Yet with all these attempts to announce and promote Linux based PCs, not a single Linux PC has made it to the shelves of a major national or international retail franchise. Wal-Mart has offered Linux PCs for almost 10 years now, but only on their web site, and only as pretty much a seasonal offering.

Desktop Virtualization has been thwarted

The technology is available to enable Linux and Windows to run on the same machine. Dual-boot, Desktop Virtualization, and multicore processors have made it possible to run both Linux and Windows on the same desktop, at the same time. Yet NO major OEM has been able to get such configurations to the retailer shelf space!! Why is that?

Microsoft still in control of OEM advertising and configuration

One possibility is that Microsoft still uses their control over the logo and copyrights to control the content of the advertizing and the configuration of the PCs being displayed on Retail Shelves. Remember, Microsoft requires that OEMs get prior written permission before publishing any advertizement containing the Microsoft trademarks and Logos. It seems that ads that make no mention of Linux or competitor products get approved within hours. Ads that mention competitive products or the ability to run competitor products such as SUSE Linux seem to take months to get approved. Usually, by the time the content has been reviewed (with additional questions or revisions), the product being advertized is "Obsolete", and the vendor has to start all over again with a new version.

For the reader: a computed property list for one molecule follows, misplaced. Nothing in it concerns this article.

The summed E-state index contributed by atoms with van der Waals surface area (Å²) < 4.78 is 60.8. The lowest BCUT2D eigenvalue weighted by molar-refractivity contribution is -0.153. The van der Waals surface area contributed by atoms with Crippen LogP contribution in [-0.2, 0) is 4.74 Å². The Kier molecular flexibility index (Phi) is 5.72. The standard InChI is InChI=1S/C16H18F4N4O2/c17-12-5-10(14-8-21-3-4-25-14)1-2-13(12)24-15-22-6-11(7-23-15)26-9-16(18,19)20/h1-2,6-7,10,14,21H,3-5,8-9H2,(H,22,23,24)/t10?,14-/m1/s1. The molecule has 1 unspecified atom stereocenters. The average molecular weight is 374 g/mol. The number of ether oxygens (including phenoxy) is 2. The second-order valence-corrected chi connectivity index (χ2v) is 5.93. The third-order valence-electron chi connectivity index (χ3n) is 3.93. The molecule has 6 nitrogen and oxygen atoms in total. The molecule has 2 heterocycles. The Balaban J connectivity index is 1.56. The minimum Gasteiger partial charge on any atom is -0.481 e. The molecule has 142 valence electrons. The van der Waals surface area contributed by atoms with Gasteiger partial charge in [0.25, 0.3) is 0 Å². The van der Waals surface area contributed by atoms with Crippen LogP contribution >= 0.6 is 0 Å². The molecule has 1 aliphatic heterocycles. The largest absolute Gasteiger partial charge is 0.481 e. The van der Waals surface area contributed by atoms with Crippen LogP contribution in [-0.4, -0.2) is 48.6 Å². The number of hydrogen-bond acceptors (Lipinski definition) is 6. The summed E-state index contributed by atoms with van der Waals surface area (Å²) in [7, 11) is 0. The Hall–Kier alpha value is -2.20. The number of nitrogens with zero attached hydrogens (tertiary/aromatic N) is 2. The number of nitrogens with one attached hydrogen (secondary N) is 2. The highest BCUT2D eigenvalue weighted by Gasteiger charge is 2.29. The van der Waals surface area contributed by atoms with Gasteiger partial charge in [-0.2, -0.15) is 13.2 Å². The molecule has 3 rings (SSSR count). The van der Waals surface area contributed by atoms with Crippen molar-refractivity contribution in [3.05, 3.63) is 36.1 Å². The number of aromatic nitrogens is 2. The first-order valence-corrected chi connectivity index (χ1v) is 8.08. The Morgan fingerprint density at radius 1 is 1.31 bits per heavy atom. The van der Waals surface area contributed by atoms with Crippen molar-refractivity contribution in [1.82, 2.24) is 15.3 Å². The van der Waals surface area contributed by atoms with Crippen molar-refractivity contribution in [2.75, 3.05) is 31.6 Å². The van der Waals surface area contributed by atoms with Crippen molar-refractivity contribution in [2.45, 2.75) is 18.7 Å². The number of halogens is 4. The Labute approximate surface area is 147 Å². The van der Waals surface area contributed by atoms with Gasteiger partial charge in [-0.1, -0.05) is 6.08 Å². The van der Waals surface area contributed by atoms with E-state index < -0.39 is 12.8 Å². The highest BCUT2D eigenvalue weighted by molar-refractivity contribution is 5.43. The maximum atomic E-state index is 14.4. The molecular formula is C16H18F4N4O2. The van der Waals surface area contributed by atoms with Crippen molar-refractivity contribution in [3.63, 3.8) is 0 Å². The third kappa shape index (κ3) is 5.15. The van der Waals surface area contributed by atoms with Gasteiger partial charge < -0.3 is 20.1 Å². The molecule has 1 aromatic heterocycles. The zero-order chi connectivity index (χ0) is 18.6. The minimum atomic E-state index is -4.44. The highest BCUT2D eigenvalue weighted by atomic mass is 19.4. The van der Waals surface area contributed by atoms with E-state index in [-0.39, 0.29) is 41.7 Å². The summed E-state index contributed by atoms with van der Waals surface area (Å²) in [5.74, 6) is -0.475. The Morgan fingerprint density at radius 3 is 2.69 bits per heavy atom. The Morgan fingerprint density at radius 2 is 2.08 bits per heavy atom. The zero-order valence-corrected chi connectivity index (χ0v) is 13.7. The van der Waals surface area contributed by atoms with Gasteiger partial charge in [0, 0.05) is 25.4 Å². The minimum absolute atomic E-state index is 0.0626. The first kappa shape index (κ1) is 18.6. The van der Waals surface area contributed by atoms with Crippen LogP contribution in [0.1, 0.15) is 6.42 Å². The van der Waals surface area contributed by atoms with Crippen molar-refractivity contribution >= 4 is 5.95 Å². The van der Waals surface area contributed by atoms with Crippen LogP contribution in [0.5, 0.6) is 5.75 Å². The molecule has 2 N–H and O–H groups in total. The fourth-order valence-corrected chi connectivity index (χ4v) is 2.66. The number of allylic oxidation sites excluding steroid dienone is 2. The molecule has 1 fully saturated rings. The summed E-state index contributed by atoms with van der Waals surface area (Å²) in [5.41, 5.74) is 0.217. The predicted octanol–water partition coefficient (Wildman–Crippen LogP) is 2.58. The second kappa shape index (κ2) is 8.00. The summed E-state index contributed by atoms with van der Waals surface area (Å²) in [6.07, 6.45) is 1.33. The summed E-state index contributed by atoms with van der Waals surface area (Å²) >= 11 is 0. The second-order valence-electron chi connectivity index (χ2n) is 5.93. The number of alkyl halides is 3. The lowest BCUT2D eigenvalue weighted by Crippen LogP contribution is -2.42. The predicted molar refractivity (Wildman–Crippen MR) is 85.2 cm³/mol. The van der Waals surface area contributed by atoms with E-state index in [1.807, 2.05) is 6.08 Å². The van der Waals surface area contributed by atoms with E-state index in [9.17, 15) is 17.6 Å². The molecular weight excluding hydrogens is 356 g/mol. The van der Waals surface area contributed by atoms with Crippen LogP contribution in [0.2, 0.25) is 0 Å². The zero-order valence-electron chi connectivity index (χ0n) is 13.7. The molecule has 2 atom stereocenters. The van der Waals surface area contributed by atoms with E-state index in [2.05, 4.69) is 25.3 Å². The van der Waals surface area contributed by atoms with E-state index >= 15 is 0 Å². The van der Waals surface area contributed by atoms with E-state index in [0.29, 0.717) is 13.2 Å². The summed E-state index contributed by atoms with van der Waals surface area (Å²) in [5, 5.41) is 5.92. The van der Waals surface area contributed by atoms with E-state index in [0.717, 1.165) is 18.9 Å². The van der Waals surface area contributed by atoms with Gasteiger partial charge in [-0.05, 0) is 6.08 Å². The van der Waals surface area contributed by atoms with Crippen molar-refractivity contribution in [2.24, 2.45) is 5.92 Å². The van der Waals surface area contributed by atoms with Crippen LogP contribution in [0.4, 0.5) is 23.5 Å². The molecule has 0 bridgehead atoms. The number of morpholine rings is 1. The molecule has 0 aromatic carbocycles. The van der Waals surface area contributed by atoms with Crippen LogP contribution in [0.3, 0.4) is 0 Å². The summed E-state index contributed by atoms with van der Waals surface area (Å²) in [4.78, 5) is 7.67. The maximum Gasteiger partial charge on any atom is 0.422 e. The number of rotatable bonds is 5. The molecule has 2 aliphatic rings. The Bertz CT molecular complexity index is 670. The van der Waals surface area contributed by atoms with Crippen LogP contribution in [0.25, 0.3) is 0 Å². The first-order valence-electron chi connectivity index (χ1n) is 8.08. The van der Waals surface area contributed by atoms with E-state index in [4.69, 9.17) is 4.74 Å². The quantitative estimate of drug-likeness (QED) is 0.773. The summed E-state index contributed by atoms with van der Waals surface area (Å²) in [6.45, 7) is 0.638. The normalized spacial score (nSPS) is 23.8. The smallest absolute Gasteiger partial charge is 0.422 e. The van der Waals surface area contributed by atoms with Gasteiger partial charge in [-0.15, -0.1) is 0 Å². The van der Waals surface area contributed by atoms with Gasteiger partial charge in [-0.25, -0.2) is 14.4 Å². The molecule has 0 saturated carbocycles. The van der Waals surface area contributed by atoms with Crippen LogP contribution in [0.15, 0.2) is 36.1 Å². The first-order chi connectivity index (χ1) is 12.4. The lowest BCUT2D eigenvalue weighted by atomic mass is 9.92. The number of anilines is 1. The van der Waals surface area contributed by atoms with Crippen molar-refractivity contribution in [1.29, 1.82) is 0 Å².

The issue was mentioned in one of the review hearings. The California group mentioned the requirement that OEMs put "Manufacturer reccomends Windows XP with this machine", but when challenged by the DOJ, Microsoft said that was "so that people didn't get confused and buy Windows 98 or Windows NT 4.0 for it (never mind that Microsoft had stopped selling those products years earlier).

Other "Lock Out" Tactics

When Bootable CDs such as Knoppix became available, the retailers put protective guards around the CD drives to keep them from opening. Clearly this was an effort to prevent Linux Compatibility testing.